pages = "3--11",
journal = "Mayo Clinic Proceedings",
issn = "0025-6196",
publisher = "Elsevier Science",
number = "1",

}

TY - JOUR

T1 - Quantitative imaging of the structure and function of the heart, lungs, and circulation.

AU - Ritman, E. L.

AU - Robb, R. A.

AU - Johnson, S. A.

AU - Chevalier, P. A.

AU - Gilbert, Barry Kent

AU - Greenleaf, James F

AU - Sturm, R. E.

AU - Wood, E. H.

PY - 1978/1

Y1 - 1978/1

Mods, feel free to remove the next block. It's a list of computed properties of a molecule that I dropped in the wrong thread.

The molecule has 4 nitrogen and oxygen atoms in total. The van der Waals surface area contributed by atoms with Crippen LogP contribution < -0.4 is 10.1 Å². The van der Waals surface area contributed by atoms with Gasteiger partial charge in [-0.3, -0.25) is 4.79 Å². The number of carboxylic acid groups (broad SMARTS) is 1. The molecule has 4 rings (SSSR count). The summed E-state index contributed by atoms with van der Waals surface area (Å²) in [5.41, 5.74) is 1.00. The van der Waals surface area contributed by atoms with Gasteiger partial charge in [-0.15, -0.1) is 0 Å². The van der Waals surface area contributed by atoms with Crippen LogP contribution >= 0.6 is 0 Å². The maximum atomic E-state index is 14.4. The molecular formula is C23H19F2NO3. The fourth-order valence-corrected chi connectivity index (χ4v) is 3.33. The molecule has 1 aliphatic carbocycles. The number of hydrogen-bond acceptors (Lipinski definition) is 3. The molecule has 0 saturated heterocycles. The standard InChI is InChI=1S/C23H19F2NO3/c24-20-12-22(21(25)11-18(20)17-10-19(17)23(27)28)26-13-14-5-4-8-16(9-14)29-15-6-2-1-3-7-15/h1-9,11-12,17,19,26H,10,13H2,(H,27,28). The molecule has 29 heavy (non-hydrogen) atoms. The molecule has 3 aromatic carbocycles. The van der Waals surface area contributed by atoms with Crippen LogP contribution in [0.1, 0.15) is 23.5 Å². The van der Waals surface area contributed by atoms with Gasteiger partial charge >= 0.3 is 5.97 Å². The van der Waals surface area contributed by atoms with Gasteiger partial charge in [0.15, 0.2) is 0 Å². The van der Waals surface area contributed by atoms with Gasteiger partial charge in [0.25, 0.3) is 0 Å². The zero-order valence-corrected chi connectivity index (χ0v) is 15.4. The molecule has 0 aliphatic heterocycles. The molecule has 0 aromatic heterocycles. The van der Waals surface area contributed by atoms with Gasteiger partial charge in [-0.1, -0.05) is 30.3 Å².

N2 - A 28-x-ray-source, cylindrical-scanning, transaxial tomographic x-ray-imaging system is in the process of being fabricated. This system will scan synchronously up to 250 parallel transverse cross sections of the human body over an axial range of 25 cm within 0.01 second at a maximum rate of 60 scans per second. The system will provide numerous variations of scanning configurations to permit quantitative assessment of the relative importance of transverse section thickness, image contrast, spatial and temporal resolution, and related computerized algorithms and display techniques. Synchronous imaging at high temporal resolution of a three-dimensional volume--for example, the heart--eliminates the need for successive periods of breath-holding and gated imaging techniques and is essential for quantitation of cardiovascular and pulmonary function and structure in intact animals or humans. Initial clinical applications are expected to be in the early detection of lung cancer and the diagnosis of the nature and degree of congenital and acquired cardiovascular disabilities.